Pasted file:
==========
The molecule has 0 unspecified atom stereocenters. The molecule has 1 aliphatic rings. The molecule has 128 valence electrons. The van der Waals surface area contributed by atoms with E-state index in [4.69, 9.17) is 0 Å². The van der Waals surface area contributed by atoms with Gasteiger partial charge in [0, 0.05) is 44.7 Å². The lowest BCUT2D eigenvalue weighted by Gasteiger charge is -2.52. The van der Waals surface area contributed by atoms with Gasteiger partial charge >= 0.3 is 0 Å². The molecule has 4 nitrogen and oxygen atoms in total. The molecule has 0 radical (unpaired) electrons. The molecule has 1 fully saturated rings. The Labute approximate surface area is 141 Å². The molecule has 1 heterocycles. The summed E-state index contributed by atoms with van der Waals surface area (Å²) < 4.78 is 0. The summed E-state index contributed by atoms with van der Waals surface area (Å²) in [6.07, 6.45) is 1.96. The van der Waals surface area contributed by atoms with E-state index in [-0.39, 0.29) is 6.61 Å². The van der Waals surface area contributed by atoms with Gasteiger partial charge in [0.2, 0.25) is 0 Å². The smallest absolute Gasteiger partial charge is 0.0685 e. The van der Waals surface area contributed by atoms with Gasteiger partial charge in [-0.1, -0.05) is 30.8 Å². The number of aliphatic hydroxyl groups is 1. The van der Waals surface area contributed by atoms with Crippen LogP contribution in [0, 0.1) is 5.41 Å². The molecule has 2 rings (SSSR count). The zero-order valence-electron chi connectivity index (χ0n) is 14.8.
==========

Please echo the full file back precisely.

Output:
The molecule has 0 unspecified atom stereocenters. The molecule has 1 aliphatic rings. The molecule has 128 valence electrons. The van der Waals surface area contributed by atoms with E-state index in [4.69, 9.17) is 0 Å². The van der Waals surface area contributed by atoms with Gasteiger partial charge in [0, 0.05) is 44.7 Å². The lowest BCUT2D eigenvalue weighted by Gasteiger charge is -2.52. The van der Waals surface area contributed by atoms with Gasteiger partial charge >= 0.3 is 0 Å². The molecule has 4 nitrogen and oxygen atoms in total. The molecule has 0 radical (unpaired) electrons. The molecule has 1 fully saturated rings. The Labute approximate surface area is 141 Å². The molecule has 1 heterocycles. The summed E-state index contributed by atoms with van der Waals surface area (Å²) < 4.78 is 0. The summed E-state index contributed by atoms with van der Waals surface area (Å²) in [6.07, 6.45) is 1.96. The van der Waals surface area contributed by atoms with E-state index in [-0.39, 0.29) is 6.61 Å². The van der Waals surface area contributed by atoms with Gasteiger partial charge in [0.2, 0.25) is 0 Å². The smallest absolute Gasteiger partial charge is 0.0685 e. The van der Waals surface area contributed by atoms with Gasteiger partial charge in [-0.1, -0.05) is 30.8 Å². The number of aliphatic hydroxyl groups is 1. The van der Waals surface area contributed by atoms with Crippen LogP contribution in [0, 0.1) is 5.41 Å². The molecule has 2 rings (SSSR count). The zero-order valence-electron chi connectivity index (χ0n) is 14.8.